Governments of all three levels, convoy organizers and police have been granted standing in the public inquiry looking into the invocation of the federal Emergencies Act, but the federal Conservative Party and a number of individuals who had their bank accounts frozen have been left out.
Granting groups or individuals standing allows them certain privileges in the inquiry process, including the ability to suggest witnesses or cross-examine them. It also means they are given advance notice on documents being submitted into evidence.
Prime Minister Justin Trudeau invoked the act on Feb. 14 — for the first time in Canada’s history — during the Freedom Convoy. The act gave the federal government temporary powers to deal with the anti-COVID-19 restriction blockades that gridlocked Ottawa for three weeks last winter as protesters parked trucks that blocked neighbourhood access and main arteries around Parliament Hill.
Paul Rouleau, the commissioner heading the inquiry, wrote in his decision that the deadline to submit the inquiry report weighed on his final determination.
“I must keep in mind the practical realities facing the commission, including the strict timeline in which to complete the Inquiry,” Rouleau wrote.
The federal government, the governments of Saskatchewan and Alberta have been granted full standing, while the government of Manitoba will be allowed to enter written submissions.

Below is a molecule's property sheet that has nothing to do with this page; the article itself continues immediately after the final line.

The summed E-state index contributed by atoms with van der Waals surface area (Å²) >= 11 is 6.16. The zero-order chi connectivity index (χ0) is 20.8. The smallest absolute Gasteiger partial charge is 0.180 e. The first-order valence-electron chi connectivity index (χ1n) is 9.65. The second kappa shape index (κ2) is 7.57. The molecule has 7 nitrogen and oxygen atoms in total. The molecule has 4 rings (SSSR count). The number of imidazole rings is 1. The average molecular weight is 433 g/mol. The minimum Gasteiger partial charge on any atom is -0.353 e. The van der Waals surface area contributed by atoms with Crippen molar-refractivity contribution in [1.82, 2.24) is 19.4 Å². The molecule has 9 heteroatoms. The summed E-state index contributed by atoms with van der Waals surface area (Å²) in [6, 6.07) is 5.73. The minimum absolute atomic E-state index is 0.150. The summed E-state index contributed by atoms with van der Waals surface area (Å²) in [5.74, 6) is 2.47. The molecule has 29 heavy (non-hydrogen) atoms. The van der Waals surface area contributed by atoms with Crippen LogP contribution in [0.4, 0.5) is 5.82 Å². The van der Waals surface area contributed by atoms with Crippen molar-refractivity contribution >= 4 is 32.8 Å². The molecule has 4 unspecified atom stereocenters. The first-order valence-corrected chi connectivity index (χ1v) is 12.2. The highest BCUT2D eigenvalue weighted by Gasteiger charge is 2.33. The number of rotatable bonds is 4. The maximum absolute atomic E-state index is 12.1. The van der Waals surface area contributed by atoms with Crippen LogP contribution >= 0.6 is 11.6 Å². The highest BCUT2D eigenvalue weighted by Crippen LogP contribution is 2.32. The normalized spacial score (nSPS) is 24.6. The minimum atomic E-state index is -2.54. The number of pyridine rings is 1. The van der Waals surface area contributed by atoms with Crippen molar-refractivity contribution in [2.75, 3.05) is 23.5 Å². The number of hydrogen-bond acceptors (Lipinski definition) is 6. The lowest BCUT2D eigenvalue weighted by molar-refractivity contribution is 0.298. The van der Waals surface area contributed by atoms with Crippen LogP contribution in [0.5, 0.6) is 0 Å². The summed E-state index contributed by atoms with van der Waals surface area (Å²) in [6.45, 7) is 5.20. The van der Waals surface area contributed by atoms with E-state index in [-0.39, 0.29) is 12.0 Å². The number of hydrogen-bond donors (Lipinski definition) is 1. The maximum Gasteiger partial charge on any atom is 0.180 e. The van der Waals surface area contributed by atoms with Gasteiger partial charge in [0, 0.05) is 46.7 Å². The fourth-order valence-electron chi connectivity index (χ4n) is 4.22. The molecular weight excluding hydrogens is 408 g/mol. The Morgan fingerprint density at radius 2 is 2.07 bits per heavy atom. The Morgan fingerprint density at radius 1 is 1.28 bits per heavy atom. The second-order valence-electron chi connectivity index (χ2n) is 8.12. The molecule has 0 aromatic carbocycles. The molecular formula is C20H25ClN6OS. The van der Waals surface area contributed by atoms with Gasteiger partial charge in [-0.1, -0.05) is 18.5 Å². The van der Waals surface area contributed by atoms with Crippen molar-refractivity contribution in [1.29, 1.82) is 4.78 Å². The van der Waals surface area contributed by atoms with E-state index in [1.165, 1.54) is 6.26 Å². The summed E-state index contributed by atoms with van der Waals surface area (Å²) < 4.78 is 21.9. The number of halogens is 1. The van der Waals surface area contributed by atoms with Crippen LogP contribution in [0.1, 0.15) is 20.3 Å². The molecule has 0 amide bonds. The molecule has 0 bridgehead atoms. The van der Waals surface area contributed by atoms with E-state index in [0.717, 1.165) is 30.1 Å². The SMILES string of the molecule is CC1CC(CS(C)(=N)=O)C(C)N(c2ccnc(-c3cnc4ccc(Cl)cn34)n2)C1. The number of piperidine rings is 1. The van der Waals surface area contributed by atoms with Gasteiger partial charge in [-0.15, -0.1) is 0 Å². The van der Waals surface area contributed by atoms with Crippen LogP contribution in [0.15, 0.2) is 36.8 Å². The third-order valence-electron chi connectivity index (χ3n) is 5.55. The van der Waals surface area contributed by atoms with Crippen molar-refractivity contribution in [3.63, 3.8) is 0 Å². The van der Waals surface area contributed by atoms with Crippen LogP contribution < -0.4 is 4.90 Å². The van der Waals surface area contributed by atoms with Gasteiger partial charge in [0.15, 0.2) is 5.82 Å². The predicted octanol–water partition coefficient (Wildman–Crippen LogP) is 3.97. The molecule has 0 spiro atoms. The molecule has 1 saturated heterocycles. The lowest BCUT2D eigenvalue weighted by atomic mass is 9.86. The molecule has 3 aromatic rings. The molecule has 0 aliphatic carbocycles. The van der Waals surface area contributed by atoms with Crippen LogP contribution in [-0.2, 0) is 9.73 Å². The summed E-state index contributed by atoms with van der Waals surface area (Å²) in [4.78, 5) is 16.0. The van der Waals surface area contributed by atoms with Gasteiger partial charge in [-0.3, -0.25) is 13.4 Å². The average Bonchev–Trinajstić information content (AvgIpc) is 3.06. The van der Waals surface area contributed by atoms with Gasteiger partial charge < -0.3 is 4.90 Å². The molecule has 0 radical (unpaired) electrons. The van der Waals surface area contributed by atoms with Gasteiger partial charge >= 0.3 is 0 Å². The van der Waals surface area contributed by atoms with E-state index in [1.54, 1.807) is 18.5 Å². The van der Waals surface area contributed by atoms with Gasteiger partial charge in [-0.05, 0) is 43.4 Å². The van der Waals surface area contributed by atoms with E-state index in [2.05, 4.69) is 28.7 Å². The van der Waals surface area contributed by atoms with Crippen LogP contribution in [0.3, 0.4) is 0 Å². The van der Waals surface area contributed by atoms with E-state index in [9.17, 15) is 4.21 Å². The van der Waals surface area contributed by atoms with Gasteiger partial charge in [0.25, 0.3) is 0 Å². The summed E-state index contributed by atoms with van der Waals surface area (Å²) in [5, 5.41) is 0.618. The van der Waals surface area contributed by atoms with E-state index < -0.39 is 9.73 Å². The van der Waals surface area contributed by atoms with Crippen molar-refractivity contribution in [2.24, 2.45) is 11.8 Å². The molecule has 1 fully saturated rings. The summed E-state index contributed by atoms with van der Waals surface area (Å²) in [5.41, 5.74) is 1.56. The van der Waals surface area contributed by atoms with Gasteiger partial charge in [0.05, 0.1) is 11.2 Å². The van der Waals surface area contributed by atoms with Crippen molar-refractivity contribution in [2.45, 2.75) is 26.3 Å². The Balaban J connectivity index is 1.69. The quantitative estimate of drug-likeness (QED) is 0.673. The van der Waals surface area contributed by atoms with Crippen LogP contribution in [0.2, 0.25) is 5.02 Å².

Key convoy organizers including Tamara Lich, Tom Marazzo, Chris Barber and Daniel Bulford have been granted full standing.
“Their contributions to the work of the commission are necessary, as they are uniquely situated to offer information to the commission and give firsthand evidence as to the goals and organization of the convoy,” Rouleau wrote of the organizers.
The Ottawa Police Service has been granted full standing, while its former chief Peter Sloly will be allowed to produce documents and examine witnesses.
The cities of Ottawa and Windsor have also been granted standing.
Conservatives, individual participants denied
The federal Conservative Party and individual protesters are some notable exclusions in Rouleau’s decision.
In his dismissal of the Conservatives, Rouleau pointed to the parliamentary committee reviewing the use of the act and said the inquiry needs to remain above the political fray.
“The political process that involves elected representatives from the various parties has a role to play in how the use of the Emergencies Act is reviewed and assessed,” Rouleau said.
“There is also an important role for an independent non-partisan process. Both ought to operate independently from one another.”
A number of individual protesters, including some who had their bank accounts frozen, were also denied standing in the inquiry.
Rouleau reasoned that individual protesters would have limited perspective on what unfolded earlier this year.
“By and large, their contribution would be limited to what they saw, heard or experienced from their particular vantage point as a participant or supporter of the convoy,” Rouleau said, adding that individuals will be able to have their voices heard during public hearings.
The commission’s final report must be submitted by February 2023.